It’s a daft thing to think but August looks like it could be the second best time for great games to launch and take full advantage of the lack of other titles being released. Sleeping Dogs has blown everything else out of the water that was released close to it and rightly so because it is an amazing game. It’s refreshing, action-packed and fully loaded with set pieces and interesting missions for you to lose yourself in for hours at a time. I’d be sad to see this not make the Game of the Year shortlist.


    OUT OF

    Karate Kid

    • Satisfying melee combat
    • Good story
    • Plenty of missions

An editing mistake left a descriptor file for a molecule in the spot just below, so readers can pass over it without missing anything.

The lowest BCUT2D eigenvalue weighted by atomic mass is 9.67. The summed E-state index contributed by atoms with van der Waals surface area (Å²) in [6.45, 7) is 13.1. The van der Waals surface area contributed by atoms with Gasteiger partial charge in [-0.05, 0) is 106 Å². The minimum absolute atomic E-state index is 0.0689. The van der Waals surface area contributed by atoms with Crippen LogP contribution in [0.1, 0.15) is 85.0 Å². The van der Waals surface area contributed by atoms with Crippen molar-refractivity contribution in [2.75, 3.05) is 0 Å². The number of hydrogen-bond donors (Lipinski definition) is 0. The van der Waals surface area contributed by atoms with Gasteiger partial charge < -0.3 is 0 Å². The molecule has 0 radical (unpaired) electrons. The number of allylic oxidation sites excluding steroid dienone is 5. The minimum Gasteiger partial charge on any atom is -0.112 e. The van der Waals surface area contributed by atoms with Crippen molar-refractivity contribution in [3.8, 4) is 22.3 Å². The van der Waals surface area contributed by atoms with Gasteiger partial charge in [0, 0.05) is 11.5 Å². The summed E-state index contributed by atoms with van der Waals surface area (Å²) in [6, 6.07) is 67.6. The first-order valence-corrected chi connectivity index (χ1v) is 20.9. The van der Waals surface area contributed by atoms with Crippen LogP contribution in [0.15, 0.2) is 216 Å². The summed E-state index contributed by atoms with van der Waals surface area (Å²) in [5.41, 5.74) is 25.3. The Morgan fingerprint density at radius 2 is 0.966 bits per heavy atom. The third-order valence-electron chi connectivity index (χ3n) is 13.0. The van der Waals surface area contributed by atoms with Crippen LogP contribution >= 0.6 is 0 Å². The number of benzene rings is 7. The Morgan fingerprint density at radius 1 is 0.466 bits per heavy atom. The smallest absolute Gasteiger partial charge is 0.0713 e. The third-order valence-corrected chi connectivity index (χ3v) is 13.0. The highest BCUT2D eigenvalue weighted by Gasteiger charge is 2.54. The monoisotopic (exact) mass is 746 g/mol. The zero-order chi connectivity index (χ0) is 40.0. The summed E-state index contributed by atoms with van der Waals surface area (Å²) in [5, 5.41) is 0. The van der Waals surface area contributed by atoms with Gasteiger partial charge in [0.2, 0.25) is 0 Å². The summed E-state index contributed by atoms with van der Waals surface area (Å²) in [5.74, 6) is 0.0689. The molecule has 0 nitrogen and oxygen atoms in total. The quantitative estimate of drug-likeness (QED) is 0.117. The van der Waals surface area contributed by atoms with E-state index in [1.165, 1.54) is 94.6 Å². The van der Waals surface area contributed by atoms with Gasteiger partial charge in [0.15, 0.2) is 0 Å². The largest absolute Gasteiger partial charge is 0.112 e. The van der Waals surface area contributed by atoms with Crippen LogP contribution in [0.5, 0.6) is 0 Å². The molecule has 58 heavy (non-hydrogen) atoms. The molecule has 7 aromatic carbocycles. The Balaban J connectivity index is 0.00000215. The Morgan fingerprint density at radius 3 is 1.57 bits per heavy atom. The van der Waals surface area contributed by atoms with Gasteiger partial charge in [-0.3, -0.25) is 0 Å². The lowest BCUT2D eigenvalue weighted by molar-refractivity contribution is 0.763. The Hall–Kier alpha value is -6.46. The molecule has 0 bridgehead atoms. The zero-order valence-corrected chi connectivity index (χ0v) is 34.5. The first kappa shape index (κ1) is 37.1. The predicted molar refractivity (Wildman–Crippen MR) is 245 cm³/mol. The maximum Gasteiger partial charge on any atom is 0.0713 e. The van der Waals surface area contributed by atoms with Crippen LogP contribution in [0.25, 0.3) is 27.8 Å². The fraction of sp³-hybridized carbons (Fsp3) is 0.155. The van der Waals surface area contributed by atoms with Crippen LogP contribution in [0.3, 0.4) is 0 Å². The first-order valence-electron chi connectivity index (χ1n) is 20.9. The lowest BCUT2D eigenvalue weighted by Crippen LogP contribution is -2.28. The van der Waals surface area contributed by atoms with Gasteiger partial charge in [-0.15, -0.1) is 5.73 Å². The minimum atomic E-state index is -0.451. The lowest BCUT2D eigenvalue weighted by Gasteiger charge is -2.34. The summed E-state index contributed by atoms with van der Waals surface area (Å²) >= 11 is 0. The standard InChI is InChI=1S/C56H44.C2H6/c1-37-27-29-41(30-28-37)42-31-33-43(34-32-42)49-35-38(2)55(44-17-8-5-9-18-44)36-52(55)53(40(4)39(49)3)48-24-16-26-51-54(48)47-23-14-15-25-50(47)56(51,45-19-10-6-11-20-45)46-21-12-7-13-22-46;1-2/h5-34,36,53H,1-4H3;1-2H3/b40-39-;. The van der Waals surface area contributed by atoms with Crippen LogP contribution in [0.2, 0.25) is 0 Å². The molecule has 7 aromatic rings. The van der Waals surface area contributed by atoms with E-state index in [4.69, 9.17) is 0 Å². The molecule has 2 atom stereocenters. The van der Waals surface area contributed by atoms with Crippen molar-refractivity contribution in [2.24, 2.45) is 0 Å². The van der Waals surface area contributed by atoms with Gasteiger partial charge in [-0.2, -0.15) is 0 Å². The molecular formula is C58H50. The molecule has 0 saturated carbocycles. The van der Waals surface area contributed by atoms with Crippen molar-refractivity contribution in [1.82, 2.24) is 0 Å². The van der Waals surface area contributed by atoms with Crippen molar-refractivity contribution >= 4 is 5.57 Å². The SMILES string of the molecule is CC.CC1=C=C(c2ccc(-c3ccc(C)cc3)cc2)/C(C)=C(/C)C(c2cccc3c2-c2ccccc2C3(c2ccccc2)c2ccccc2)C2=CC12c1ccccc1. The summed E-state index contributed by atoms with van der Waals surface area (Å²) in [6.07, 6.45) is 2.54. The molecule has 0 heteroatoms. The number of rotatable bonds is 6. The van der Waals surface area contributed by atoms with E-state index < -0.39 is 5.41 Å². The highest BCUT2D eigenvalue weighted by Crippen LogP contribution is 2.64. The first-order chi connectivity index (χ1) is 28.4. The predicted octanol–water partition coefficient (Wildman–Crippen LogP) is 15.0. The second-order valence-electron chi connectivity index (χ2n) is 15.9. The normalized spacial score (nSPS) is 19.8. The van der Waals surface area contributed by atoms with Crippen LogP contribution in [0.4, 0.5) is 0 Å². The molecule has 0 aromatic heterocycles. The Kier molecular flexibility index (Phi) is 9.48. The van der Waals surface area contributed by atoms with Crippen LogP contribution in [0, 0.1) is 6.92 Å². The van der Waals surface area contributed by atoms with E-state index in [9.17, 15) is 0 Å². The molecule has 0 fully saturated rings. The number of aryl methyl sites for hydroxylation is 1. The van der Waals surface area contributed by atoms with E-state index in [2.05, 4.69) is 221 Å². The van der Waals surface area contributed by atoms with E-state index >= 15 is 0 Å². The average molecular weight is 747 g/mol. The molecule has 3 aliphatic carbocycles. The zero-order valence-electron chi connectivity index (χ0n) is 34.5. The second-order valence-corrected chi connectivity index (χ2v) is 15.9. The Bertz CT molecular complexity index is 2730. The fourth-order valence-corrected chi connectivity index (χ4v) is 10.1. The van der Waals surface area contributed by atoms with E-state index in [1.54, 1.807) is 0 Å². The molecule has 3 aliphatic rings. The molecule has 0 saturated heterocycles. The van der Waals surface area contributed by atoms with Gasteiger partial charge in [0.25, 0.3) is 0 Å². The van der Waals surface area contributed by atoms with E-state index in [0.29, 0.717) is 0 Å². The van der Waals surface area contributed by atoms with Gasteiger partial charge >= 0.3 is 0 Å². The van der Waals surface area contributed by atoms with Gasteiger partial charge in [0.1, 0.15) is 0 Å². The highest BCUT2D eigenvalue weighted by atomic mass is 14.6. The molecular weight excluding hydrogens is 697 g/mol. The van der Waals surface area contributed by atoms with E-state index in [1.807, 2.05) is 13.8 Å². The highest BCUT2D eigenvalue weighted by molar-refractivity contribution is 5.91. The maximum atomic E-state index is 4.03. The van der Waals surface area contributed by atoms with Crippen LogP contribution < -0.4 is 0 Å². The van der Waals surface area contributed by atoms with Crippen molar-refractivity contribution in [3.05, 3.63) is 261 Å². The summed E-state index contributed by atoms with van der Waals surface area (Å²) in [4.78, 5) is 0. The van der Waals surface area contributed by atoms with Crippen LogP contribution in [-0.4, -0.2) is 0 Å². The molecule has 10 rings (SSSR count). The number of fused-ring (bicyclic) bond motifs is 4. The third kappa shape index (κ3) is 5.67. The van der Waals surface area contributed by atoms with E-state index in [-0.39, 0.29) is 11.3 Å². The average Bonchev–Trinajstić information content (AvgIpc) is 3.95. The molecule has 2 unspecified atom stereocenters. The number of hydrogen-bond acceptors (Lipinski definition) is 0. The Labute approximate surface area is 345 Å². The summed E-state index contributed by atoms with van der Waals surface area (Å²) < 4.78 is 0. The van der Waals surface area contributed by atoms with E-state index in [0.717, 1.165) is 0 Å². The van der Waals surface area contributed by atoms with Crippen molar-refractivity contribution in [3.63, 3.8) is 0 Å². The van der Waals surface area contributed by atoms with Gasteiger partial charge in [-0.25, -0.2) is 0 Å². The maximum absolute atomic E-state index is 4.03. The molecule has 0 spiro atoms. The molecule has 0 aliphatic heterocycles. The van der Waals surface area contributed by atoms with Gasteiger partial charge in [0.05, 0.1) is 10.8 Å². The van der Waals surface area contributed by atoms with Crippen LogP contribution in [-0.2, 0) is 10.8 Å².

• World is full of life & character

    Milkybar Kid

    • Driving a bit iffy
    • Mission scoring a bit too harsh
    You own this Total 0
    You want this Total 0
    You had this Total 0

    Sleeping Dogs PS3 Review

    Sleeping Dogs is an excellent game. Not only is it full of life and character but every missions gives you incentive to complete it because they are all full of high drama and action. The melee system is great and the shooting sections compliment it perfectly when your situation takes a massive turn for the worst. The driving mechanics do let it down a little and the mission scoring system can get a little annoying but these are little things that can easily be forgotten when you're knee-deep in Shei's story. If you have any doubts after reading this; you must buy and play it. It would be a crime not to.

    Suggested retail price when reviewed: £39.99

    The Rundown









    Single Player